Moreover, public opinion has shifted against the ban. A Quinnipiac poll conducted in early January, before details were known, found that Americans supported “suspending immigration from ‘terror prone’ regions” by 48 percent to 42 percent.
But a follow-up poll after the ban was implemented found a 12 point net swing against the idea of a travel ban.
“This didn’t go right the first time: The optics at the airports were bad and constituents flooded their lawmakers with calls,” said Linda Fowler, professor of government at Dartmouth College. “The White House must know it has to get it exactly right this time. When this ban is released, more lawsuits are coming. To lose a second time would be devastating.”
Government lawyers who defended the ban in court the first time made its speed a crucial part of their argument. August Flentje, special counsel to the U.S. attorney general, told judges on the Ninth U.S. Circuit Court of Appeals that the need to quickly enforce the ban prevented the administration from gathering evidence that citizens from the seven countries, including refugees, pose a serious threat of terrorism, a claim the judges did not buy.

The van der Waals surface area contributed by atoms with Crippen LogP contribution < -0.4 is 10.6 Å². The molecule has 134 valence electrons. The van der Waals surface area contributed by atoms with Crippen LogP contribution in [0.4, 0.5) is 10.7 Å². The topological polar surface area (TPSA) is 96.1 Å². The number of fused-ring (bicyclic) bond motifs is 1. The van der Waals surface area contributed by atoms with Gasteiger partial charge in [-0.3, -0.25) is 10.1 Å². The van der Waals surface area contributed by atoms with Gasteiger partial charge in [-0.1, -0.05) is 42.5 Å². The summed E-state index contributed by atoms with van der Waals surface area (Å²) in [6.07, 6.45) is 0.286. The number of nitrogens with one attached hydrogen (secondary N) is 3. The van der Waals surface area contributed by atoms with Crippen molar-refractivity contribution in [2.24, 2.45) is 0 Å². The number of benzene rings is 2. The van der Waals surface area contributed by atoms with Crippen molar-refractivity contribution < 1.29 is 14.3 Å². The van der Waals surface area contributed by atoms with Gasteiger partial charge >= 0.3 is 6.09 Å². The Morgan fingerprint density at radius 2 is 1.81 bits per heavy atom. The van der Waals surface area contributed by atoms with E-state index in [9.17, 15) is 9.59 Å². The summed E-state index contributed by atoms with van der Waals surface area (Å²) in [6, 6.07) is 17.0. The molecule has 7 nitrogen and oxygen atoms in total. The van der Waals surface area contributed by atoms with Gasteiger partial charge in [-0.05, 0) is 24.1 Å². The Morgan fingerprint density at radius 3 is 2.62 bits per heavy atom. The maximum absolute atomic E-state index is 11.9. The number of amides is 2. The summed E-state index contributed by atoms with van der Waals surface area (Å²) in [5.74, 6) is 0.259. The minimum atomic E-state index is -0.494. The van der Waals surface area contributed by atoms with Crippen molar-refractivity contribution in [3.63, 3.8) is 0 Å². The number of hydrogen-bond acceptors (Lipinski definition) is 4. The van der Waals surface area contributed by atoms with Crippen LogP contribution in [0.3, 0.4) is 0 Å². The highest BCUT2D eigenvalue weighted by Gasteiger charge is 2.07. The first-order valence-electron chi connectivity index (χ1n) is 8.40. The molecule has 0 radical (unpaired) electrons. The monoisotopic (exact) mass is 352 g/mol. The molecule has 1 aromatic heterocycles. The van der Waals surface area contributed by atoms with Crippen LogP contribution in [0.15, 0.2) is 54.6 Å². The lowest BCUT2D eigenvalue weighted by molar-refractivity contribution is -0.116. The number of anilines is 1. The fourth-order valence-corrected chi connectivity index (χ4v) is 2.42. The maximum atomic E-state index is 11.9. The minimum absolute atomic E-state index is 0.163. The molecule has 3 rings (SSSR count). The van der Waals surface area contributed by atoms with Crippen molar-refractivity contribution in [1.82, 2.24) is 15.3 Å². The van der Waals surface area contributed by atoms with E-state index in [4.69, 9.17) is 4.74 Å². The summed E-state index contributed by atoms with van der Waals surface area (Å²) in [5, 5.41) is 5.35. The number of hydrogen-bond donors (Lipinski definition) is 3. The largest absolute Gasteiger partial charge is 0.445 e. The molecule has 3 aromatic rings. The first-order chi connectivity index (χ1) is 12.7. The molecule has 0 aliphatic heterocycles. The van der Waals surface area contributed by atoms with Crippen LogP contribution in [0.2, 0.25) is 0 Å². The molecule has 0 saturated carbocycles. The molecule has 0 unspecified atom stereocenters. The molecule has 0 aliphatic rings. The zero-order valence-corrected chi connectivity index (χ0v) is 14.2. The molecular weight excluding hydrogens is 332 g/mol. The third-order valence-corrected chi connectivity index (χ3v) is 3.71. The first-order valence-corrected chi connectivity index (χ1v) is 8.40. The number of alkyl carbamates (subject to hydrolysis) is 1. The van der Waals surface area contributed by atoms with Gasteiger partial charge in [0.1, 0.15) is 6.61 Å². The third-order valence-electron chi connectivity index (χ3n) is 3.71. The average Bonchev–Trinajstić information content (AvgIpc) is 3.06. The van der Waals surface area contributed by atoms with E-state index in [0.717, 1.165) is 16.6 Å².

When the court rejected the ban, the White House vowed to immediately and simultaneously appeal the decision and craft a new order, though Trump later acknowledged that delaying the first order might have helped it surmount legal challenges.
“Now if I would’ve done it in a month, everything would have been perfect,” the president said in mid-February. “The problem is we would have wasted a lot of time, and maybe a lot of lives because a lot of bad people would have come into our country.”
But the government didn’t pursue its appeal. And the Pentagon and State Department have fought the White House about which countries should be included in the plan. And weeks have passed without the release of the new order, even though White House press secretary Sean Spicer said last week it was “finalized.”
The next rollout, he said, would be “flawless.”